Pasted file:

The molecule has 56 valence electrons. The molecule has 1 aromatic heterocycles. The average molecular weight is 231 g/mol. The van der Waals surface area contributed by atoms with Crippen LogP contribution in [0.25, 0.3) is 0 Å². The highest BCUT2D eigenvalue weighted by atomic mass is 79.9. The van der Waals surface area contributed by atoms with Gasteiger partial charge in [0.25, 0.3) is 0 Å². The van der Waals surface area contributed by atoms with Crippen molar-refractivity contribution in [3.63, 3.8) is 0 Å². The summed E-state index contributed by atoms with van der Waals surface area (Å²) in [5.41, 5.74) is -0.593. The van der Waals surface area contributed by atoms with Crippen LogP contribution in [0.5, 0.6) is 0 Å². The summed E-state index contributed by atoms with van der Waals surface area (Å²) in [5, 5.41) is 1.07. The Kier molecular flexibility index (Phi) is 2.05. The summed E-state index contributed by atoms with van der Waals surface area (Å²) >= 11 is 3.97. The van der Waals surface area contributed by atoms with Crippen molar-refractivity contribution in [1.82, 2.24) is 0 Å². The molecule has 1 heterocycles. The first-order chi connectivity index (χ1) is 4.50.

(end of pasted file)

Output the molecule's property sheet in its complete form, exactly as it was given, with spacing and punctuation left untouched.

The molecule has 56 valence electrons. The molecule has 1 aromatic heterocycles. The average molecular weight is 231 g/mol. The van der Waals surface area contributed by atoms with Crippen LogP contribution in [0.25, 0.3) is 0 Å². The highest BCUT2D eigenvalue weighted by atomic mass is 79.9. The van der Waals surface area contributed by atoms with Gasteiger partial charge in [0.25, 0.3) is 0 Å². The van der Waals surface area contributed by atoms with Crippen molar-refractivity contribution in [3.63, 3.8) is 0 Å². The summed E-state index contributed by atoms with van der Waals surface area (Å²) in [5.41, 5.74) is -0.593. The van der Waals surface area contributed by atoms with Crippen LogP contribution in [0.5, 0.6) is 0 Å². The summed E-state index contributed by atoms with van der Waals surface area (Å²) in [5, 5.41) is 1.07. The Kier molecular flexibility index (Phi) is 2.05. The summed E-state index contributed by atoms with van der Waals surface area (Å²) >= 11 is 3.97. The van der Waals surface area contributed by atoms with Crippen molar-refractivity contribution in [1.82, 2.24) is 0 Å². The molecule has 1 heterocycles. The first-order chi connectivity index (χ1) is 4.50.